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Touch ID not working? Here’s a quick guide on how to fix it

Thomas McMullan
3 Aug 2017
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What to do if Touch ID won't recognise your fingerprints

If you own a recent Apple device, it’s likely you’ve used Touch ID, the company’s name for its fingerprint sensor system. The technology is embedded in all iPhones since the iPhone 5s, all iPads since the iPad Air 2, and also the MacBook Pro 2016.

When it works, Touch ID is so handy that it’s become part of the everyday rhythm of unlocking, logging into apps or making purchases. When it doesn’t, your taps can quickly turn into frustrated presses, accompanied by wailing, swearing, hair pulling, broken screens, and shattered relationships. Some of these may or may not be an exaggeration.  

If your Touch ID has stopped working, there are a few things you can try to get it back in action. Here’s the lowdown.

How does Touch ID work?

See that thin circle around your Touch ID sensor? That’s a stainless steel capacitive ring, and it’s this which detects your finger when it’s pressed against it, triggering the rest of the Touch ID assembly. Beneath a layer of Sapphire glass, a 170µm-thin sensor scans an image of your fingerprint at a very high resolution (500ppi). This image is then temporarily stored in a secure enclave for analysis, measuring only the fundamental aspects of your fingerprint that make it a unique key. If the key matches the mathematical representation stored in the enclave, your fingerprint will be accepted.

How to fix Touch ID if its not working

Clean the glass…and your finger

The most common reason for a Touch ID to not recognise a fingerprint is because of dirt. As the Touch ID sensor works by taking a high-resolution picture of your skin, then breaking this down into its fundamental unique aspects, greasy smears can make it hard for the system to recognise your prints. Use a lint-free cloth to wipe the sensor glass, and give your hands a clean while you’re at it.

Update iOS or macOS

Always a useful thing to do if something goes wrong with your Apple device: go into Settings > General > Software Update, and check if there’s an iOS or macOS update ready to download. Apple frequently puts out minor fixes in its software updates, and it may be the case that something needs to be given a tweak in the Touch ID software.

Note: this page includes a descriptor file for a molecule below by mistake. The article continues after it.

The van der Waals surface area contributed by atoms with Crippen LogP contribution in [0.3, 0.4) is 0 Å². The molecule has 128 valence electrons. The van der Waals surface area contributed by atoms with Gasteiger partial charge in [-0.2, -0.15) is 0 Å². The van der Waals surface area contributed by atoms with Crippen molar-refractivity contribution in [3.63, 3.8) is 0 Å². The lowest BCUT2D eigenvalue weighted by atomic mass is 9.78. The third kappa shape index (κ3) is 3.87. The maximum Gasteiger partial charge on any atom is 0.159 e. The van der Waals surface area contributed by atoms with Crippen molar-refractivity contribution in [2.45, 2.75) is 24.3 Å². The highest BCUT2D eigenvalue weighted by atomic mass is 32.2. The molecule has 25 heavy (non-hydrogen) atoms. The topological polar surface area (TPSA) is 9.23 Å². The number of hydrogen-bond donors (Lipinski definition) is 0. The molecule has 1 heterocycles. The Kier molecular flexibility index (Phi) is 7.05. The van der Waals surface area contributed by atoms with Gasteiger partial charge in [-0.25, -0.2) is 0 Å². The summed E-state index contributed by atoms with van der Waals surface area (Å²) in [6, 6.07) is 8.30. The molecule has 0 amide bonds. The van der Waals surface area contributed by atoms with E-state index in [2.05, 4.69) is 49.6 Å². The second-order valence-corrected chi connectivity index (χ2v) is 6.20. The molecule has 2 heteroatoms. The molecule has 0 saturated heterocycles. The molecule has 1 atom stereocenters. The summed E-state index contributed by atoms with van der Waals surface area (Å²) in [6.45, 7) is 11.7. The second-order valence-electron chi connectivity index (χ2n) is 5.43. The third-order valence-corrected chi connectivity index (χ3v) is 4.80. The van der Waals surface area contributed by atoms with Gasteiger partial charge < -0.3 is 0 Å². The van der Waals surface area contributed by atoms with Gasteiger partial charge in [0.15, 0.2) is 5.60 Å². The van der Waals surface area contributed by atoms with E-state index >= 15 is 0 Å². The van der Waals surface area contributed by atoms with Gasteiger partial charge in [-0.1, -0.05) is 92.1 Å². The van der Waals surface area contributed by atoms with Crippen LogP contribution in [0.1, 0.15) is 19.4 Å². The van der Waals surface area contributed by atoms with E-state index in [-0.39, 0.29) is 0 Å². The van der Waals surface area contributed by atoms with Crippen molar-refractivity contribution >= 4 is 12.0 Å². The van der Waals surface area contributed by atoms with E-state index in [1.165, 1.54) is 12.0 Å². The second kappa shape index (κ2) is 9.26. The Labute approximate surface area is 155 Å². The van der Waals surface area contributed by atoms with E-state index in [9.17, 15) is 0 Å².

Make sure Touch ID unlock is enabled

This might sound like no-brainer, but you’ll need to have Touch ID enabled to use it. Go to Settings > Touch ID & Passcode. You’ll be asked to enter your passcode, but can then check if Touch ID has been turned on for unlocking, authorising Apple Pay, iTunes and the App Store. If you’re having specific issues using Touch ID for, say, Apple Pay, then this is a likely root for the problem.

Check your case

Some cases for iPhones and iPad occlude the Touch ID sensor, or are thick enough to make it difficult for a user to press their finger against the glass. It may be worth checking Touch ID’s responsiveness without the case, to see if it’s hindering the system in any way.

Retrain Touch ID

If you’ve tried repeatedly for Touch ID to recognise your fingerprints to no avail, your best bet if to retrain the device. Go to Settings > Touch ID & Passcode to start the process, or to add new fingerprints to those already stored. Sometimes environmental conditions can add wear to your hands, especially in the winter, so there may be certain times of year when Touch ID struggles to recognise your prints.

Also be aware that your Apple device will automatically ask for your passcode under certain conditions, such as when you’ve just restarted, or if you haven’t unlocked your account in over 48 hours. It will also revert to asking for a passcode if it fails to recognise your prints five times in a row.

If none of these solutions helped, and you can’t retrain Touch ID with new fingerprints, then there may be something wrong with the hardware. If this is the case, we recommend that you book an appointment at your nearest Apple store.  

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